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AFBAmerican Foundation®
for the Blind

Expanding possibilities for people with vision loss

Profiles of Empish Thomas and Jael Espinal: Journalism Mentor and Mentee

By Empish Thomas and Jael Espinal

This story involves four people: Empish Thomas, who has been a CareerConnect mentor for the last four years; Jael Espinal, who is Empish's mentee; and lastly, Doug Hall and Patricia Beattie, who were Empish's CareerConnect mentors and in many ways set the wheels in motion for these two women, Empish and Jael, to meet and have a story to tell. (Listen to an interview with Doug concerning his thoughts on mentoring.) Please join us, the CareerConnect staff, in thanking them all for their efforts and Empish and Jael for their sharing this delightful article.

Empish's story:

I have been a mentor with the American Foundation for the Blind's CareerConnect program for the last four years. It has been a rewarding experience as I have built valuable professional relationships while strengthening my journalism skills. It has been a great opportunity to give back what has been given to me. When I considered becoming a mentor, I reflected on the many teachers, counselors, colleagues and my parents who all helped me to move in the right direction to a successful future. We all can reminisce about people who have impacted our lives and helped us to learn valuable lessons by their careful instruction and words of wisdom.

Learning lessons this way can be very beneficial because of the valuable information that is passed on without the uncomfortable experiences of learning things the hard way. So many times I have seen people who do not pass on the knowledge they possess because they feel that others should learn things the hard way. Or some are fearful that others will surpass them if they share important information with them. I disagree with both of these philosophies because I have found that when I open myself up to help someone else my gift comes back to me. As the saying goes, "What goes around comes around."

I initially went into the mentoring program to learn how to be a journalist while having a visual impairment. I have only been blind for about five years and was making a career change back into journalism. I had little knowledge of how to proceed in my career. I was both elated and encouraged when I found out about CareerConnect and have sung its praises ever since. By interacting with more experienced people, I have learned important lessons, techniques, and strategies for my life and career. Allowing me to learn from seasoned journalists not only boosted my self-esteem and encouraged me to continue pursuing this career option; but it also motivated me to become a mentor.

Mentoring has a dual function because each participant benefits from it. As a mentor you are given the opportunity to help another person; and as a mentee you learn from an experienced person. As I was being mentored, I also became a mentor. I am currently working with Jael Espinal, a high school student who wants to become a journalist. I was grateful for this opportunity because I was given the chance to pass on my knowledge and expertise. I also had a desire to understand what it is like to be a child with a visual impairment, since I lost my vision as an adult. Through this and similar experiences I have learned that most children with disabilities do not receive the support and encouragement that they desperately need to flourish and be successful. The children are our future and I want to assist them in their endeavors. I also feel it is important for children and young adults to see what their future can be like by interacting with adults in productive careers.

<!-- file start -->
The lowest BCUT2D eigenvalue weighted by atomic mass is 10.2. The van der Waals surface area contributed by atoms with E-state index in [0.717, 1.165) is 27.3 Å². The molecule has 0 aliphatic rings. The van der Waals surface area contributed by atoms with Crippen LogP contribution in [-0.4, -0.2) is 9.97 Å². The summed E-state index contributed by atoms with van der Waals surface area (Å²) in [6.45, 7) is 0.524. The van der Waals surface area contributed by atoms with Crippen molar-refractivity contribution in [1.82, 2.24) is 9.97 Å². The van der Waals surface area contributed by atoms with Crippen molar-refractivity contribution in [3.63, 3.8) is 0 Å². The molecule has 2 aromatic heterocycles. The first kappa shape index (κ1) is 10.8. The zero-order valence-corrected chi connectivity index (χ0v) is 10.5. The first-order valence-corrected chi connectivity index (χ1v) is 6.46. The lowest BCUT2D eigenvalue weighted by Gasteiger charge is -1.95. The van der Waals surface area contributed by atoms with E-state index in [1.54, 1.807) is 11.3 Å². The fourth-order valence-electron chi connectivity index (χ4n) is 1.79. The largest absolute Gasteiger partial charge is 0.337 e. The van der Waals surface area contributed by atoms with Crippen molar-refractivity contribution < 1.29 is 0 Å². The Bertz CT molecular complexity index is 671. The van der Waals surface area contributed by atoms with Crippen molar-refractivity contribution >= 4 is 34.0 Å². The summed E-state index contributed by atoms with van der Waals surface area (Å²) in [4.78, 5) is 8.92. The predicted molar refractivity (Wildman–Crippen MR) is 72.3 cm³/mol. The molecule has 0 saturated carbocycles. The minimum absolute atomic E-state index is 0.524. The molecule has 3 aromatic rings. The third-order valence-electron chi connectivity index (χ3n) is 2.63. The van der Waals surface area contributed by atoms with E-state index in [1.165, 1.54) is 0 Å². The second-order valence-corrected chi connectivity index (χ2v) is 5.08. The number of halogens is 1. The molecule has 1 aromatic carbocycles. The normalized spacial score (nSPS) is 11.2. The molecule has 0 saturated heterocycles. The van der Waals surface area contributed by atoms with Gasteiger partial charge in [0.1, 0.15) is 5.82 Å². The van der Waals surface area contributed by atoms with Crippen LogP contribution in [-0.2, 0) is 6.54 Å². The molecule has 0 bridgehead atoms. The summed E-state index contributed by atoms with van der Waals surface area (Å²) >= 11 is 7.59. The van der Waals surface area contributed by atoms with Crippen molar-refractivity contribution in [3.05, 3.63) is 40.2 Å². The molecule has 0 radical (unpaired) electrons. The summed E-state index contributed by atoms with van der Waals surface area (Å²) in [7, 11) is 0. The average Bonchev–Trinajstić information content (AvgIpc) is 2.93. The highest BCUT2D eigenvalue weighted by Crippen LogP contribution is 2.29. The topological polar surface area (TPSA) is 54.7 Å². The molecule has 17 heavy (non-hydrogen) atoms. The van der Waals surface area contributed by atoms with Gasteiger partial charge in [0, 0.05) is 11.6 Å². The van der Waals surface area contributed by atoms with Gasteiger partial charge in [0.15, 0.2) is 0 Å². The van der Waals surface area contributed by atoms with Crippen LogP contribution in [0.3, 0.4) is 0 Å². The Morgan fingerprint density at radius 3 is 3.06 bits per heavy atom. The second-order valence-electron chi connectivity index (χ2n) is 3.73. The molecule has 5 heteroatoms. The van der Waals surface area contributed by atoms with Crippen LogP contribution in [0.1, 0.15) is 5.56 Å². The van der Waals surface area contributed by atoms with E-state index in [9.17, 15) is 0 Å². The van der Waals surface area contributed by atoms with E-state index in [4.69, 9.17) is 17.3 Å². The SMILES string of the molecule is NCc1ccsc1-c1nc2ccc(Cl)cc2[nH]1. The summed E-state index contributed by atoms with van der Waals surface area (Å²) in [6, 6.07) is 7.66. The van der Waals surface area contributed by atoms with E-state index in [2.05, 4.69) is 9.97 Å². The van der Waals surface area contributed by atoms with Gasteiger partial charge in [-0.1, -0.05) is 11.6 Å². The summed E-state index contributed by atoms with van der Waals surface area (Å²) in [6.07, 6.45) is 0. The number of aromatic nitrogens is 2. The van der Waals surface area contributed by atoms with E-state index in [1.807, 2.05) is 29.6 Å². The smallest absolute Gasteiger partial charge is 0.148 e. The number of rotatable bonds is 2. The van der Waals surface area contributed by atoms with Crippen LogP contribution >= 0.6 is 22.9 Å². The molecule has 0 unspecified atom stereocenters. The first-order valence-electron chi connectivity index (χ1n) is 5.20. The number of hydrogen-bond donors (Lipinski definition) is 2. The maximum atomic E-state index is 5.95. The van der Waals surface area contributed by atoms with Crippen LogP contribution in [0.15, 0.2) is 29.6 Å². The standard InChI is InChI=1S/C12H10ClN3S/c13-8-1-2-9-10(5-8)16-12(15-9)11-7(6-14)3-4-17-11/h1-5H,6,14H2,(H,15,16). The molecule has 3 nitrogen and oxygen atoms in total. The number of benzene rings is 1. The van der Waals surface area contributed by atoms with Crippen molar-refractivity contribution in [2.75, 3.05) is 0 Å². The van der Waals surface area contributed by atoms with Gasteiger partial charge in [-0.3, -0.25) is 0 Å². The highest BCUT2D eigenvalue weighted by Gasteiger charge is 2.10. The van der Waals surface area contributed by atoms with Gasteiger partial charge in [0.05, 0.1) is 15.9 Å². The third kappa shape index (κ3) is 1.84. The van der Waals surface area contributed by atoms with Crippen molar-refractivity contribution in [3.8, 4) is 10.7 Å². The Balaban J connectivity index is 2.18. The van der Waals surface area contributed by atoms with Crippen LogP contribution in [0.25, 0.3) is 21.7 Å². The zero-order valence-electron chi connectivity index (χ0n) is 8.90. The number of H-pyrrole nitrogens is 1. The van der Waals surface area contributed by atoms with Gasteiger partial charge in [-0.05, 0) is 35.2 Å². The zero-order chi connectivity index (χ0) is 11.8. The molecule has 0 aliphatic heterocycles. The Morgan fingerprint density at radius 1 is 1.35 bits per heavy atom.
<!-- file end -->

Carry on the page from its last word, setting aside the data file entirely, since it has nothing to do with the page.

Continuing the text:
Lastly, mentoring has kept my skills sharp. When setting the example for someone else you are more apt to perform well. This experience has challenged me to heighten my skills in my personal and professional life. As a result, I am a better journalist and the opportunities to write have greatly increased.

Jael's story:

I initially contacted Career Connect because I wanted to network with visually impaired adults who were in careers of interest to me. I contacted Empish, in particular, because her profile sparked an interest—it just kind of clicked! One of the benefits of being a mentee with CareerConnect was the opportunity to network. Interacting with professionals can give you additional contacts because of their knowledge of the field. As a result of my mentoring relationship with Empish I have been able to converse with other journalists and learn more about the field. Specifically, this mentoring relationship gave me more ideas on how to write leads and conclusions that I couldn't have gotten or even understood from my high school teachers. The ability to enhance the knowledge that you already have is another benefit of mentoring. We cannot expect to get all of our information from one or two sources.

I believe it is good to brainstorm and discuss different techniques with a mentor. Empish was able to give me ideas on articles that I could present to my journalism teacher. Her expertise as a writer allowed her to give me valuable resources that I could use when writing.

In career mentoring, you don't just get the benefits of working with an experienced professional; you can discuss social things as well. I have also learned valuable lessons for life such as how to be a better advocate, how to network with other blind organizations, and I've received useful information about going to college.

Editor's Note: Empish traveled from Georgia to Texas to attend Jael's graduation from high school this year. Congratulations to Jael for completing high school and to Empish for her mentoring support!

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